Acquisitions of private companies in the United States are almost universally conditional upon the absence of a material adverse change (a "MAC"). This is achieved either by virtue of an explicit MAC condition or a condition requiring that a warranty confirming the absence of a MAC be true at completion.
Such conditionality is much less prevalent in private company acquisitions governed by English law which is largely attributable to different paradigms regarding the allocation of risk. In the US market, a purchaser is not considered to assume risk with respect to the target company until the time of completion and so customarily protects its ability to walk away from a transaction that ceases to match the commercial deal that has been made with the seller. By comparison, in English law transactions, a purchaser is customarily regarded as assuming risk from the time of contracting, subject only to legally required conditions, and therefore is rarely permitted the opportunity not to complete the acquisition if it is legally able to do so.
However, in an increasingly international market place influenced by US purchasers and parties drawing on experience in the US market, there has been an evolution in favour of increased negotiation of MAC conditions in English law transactions, even if their inclusion in agreements is not as prevalent as in US transactions, and there has been a recent emergence of English case law to assist in the drafting of MAC conditions. The following themes and guidance can be drawn from the case law.
Terms will be construed narrowly
In the interests of promoting certainty, a court can be expected to read the terms of MAC conditions narrowly. In Grupo Hotelero1, in the context of a loan agreement, the High Court considered that in testing the "financial condition" of a company, the assessment will begin with the relevant financial information. During the course of a financial year reference can be made to interim, or else management, accounts. Consequently, reference to a company's financial condition can be expected to be interpreted narrowly so as not to be forward looking.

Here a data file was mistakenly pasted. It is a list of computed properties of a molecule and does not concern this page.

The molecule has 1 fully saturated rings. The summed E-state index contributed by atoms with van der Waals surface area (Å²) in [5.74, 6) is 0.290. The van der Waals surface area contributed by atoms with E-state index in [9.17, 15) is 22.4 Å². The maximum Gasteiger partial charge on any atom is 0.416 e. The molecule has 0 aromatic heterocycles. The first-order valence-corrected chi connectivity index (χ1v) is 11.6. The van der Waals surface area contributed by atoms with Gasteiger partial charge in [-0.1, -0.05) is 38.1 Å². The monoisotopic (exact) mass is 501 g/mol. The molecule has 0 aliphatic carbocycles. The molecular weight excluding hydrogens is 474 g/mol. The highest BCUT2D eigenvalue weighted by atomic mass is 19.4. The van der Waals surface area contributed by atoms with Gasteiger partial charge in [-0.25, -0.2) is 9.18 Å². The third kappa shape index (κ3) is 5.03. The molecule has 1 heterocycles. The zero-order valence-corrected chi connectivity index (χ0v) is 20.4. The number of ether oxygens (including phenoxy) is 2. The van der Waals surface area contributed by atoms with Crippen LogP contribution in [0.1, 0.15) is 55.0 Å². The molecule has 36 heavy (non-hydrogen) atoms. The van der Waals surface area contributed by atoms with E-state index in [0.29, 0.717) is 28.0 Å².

In Ipsos2, in the context of a company acquisition, the High Court determined that a downward revision of a forecast did not naturally amount to an "act, omission or the occurrence of a fact, matter, event or circumstance". In the court's view, the facts causing the revision in forecasting were more likely to be changes that may be the basis for invoking a MAC condition. Therefore, in so far as the buyer wants the widest range of circumstances to amount to a MAC it should seek to ensure that the specific changes it cares about are captured in the terms of the condition including reference to the projected future condition of the target company if relevant.
A MAC condition will be construed in the context of the whole agreement
As would be expected when construing a contractual provision, the court will not consider a MAC condition in isolation. In Ipsos, the High Court considered that allowing revisions to forecasts to amount to a MAC would be inconsistent with other terms of the agreement. The parties had agreed to limit the seller's liability by excluding any warranties relating to the accuracy of forecasts provided by the seller to the buyer. The court considered that if a MAC could arise from revisions to forecasts the buyer would, in substance, have received comfort as to the accuracy of those forecasts despite the agreed upon limitation of liability.